Scotland’s health secretary has invited junior doctors in for talks on Thursday after they voted to reject the Government’s pay offer.
Michael Matheson insisted he would do everything he could to try to avoid strike action in Scotland’s hospitals – though he added NHS boards have been told to draw up contingency plans for walkouts and that there is no further money available for pay.
The Scottish health secretary stressed: “I don’t have any further space in the health budget in which to meet any further increase.”
Thursday’s talks have been scheduled after the British Medical Association (BMA) in Scotland said junior doctors would walk out on strike over three days next month if no new offer is made.
Industrial action is now scheduled for July 12 to 15 after junior doctors voted to reject a pay increase of 14.5% over two years.
With the prospect of strikes now looming, Matheson told BBC Radio Scotland’s Good Morning Scotland programme that NHS boards have been told to put “contingency arrangements in place should industrial action take place”.
This, he said, will see hospitals providing “urgent and emergency care only”, with elective surgeries and outpatient appointments cancelled.
Matheson said: “The key priority would be to make sure urgent and emergency care can be provided, and those that are classed as routine and elective procedures would have to be postponed until industrial action was completed.”
Dr Chris Smith, chairman of the union’s Scottish junior doctors’ committee, said upping wages further would be a “down payment on the future of the NHS” to make sure it stays an effective health service.
He added that strike action is an “absolute last resort” as he called on the Scottish Government to make an improved offer.
Dr Smith told BBC Radio Scotland: “We do recognise that appointments will be cancelled and operations will be cancelled, and that’s why we’ve called on the Government to come back with a better offer to avoid this if we can.
“But if not, junior doctors are clear – we are standing up for the future of the NHS, the future of our profession by taking this absolute last resort of strike action.”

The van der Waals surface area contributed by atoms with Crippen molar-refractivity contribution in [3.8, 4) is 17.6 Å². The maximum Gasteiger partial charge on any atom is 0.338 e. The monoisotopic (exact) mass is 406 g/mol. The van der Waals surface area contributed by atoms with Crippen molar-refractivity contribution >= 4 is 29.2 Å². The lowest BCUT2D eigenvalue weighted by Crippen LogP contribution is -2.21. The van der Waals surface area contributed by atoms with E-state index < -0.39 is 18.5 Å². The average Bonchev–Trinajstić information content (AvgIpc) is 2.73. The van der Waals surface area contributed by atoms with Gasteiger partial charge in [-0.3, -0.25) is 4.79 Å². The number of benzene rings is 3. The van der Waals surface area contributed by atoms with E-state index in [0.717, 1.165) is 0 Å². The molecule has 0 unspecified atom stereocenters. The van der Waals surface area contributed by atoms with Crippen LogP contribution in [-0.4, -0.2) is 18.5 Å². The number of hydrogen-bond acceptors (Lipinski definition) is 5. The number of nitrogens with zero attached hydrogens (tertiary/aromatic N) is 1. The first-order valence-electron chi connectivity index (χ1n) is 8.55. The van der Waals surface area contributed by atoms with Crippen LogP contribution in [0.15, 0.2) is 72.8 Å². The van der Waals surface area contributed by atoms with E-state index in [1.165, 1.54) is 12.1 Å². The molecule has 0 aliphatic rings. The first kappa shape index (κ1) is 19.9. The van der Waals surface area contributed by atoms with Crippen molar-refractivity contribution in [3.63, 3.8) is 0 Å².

Dr Smith said junior doctors are the “backbone of the NHS” and a better offer is needed to address years of pay erosion.
Commenting on the Scottish Government offer, he said: “Since 2008 we’ve had a real-terms pay cut of 28.5%, so this didn’t even come close to bringing us back to where we were 15 years ago.
“The ball is firmly in the Government’s court to come back with a better offer and we can work together to avoid the strikes if we can.”
Matheson, however, insisted that demands from junior doctors for a 35% rise are “unaffordable to taxpayers”.
He added: “The 14.5% we offered over a two-year period is the largest increase in junior doctors’ pay in 20 years and it comes at a cost of over £61m.”
The funding for this comes directly from the NHS budget, Matheson said, stressing there is “not an extra pot of money I have somewhere else in the Government to fund an increase”.
He said he had been “very clear” with junior doctors “about the financial restrictions within which I am operating and the significant strain we have on the public purse at the present time which limit our space to manoeuvre”.
But he insisted: “I will do everything I can to try to avoid industrial action. It is in no one’s interests, junior doctors or patients, and I want to try to address the concerns and the issues… that junior doctors have about how their pay settlements are agreed in the future through modernising the pay bargaining process.
“I will continue to engage with them to try to find a way through this particular challenge.
“But I also have to be clear about the very difficult financial environment which I am operating in.
“The funding envelope is very restrictive, and I have to operate in the Government’s overall funding package for these types of pay settlements.”
He insisted the 14.5% pay offer “started to address” the decline in wages junior doctors have suffered, and said work is also under way on “modernising” the pay bargaining process, with a report on this due in September.
Matheson said: “I am keen to avoid industrial action, as I am sure junior doctors are as well. But it will require compromise on both sides.
“We’ve made a very significant offer, I am disappointed it has been rejected but I hear what junior doctors are saying and that is why I have invited them back in for discussions tomorrow to see whether we can make progress on this.”